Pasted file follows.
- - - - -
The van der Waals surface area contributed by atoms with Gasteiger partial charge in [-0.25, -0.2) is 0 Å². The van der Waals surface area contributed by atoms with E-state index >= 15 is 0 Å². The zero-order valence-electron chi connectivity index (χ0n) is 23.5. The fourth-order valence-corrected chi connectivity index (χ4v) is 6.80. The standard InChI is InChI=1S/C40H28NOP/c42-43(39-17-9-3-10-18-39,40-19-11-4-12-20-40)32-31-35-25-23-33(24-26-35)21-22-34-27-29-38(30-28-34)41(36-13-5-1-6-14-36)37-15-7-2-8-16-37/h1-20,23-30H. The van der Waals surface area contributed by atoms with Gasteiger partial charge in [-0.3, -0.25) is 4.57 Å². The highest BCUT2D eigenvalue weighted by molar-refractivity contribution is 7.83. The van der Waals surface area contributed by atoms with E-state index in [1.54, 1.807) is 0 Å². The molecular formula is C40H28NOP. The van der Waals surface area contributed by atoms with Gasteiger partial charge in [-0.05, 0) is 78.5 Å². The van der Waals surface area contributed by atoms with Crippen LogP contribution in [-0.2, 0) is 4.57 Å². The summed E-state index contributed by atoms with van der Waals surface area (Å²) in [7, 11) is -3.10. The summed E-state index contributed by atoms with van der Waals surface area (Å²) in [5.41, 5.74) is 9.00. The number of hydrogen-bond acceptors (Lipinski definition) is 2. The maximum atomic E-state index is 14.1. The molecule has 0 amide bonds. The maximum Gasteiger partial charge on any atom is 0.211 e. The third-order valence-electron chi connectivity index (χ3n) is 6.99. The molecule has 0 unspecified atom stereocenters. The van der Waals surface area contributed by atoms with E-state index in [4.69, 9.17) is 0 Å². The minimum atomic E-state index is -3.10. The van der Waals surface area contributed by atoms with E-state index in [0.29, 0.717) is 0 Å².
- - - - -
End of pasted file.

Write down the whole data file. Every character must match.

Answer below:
The van der Waals surface area contributed by atoms with Gasteiger partial charge in [-0.25, -0.2) is 0 Å². The van der Waals surface area contributed by atoms with E-state index >= 15 is 0 Å². The zero-order valence-electron chi connectivity index (χ0n) is 23.5. The fourth-order valence-corrected chi connectivity index (χ4v) is 6.80. The standard InChI is InChI=1S/C40H28NOP/c42-43(39-17-9-3-10-18-39,40-19-11-4-12-20-40)32-31-35-25-23-33(24-26-35)21-22-34-27-29-38(30-28-34)41(36-13-5-1-6-14-36)37-15-7-2-8-16-37/h1-20,23-30H. The van der Waals surface area contributed by atoms with Gasteiger partial charge in [-0.3, -0.25) is 4.57 Å². The highest BCUT2D eigenvalue weighted by molar-refractivity contribution is 7.83. The van der Waals surface area contributed by atoms with E-state index in [1.54, 1.807) is 0 Å². The molecular formula is C40H28NOP. The van der Waals surface area contributed by atoms with Gasteiger partial charge in [-0.05, 0) is 78.5 Å². The van der Waals surface area contributed by atoms with Crippen LogP contribution in [-0.2, 0) is 4.57 Å². The summed E-state index contributed by atoms with van der Waals surface area (Å²) in [7, 11) is -3.10. The summed E-state index contributed by atoms with van der Waals surface area (Å²) in [5.41, 5.74) is 9.00. The number of hydrogen-bond acceptors (Lipinski definition) is 2. The maximum atomic E-state index is 14.1. The molecule has 0 amide bonds. The maximum Gasteiger partial charge on any atom is 0.211 e. The third-order valence-electron chi connectivity index (χ3n) is 6.99. The molecule has 0 unspecified atom stereocenters. The van der Waals surface area contributed by atoms with E-state index in [4.69, 9.17) is 0 Å². The minimum atomic E-state index is -3.10. The van der Waals surface area contributed by atoms with E-state index in [0.29, 0.717) is 0 Å².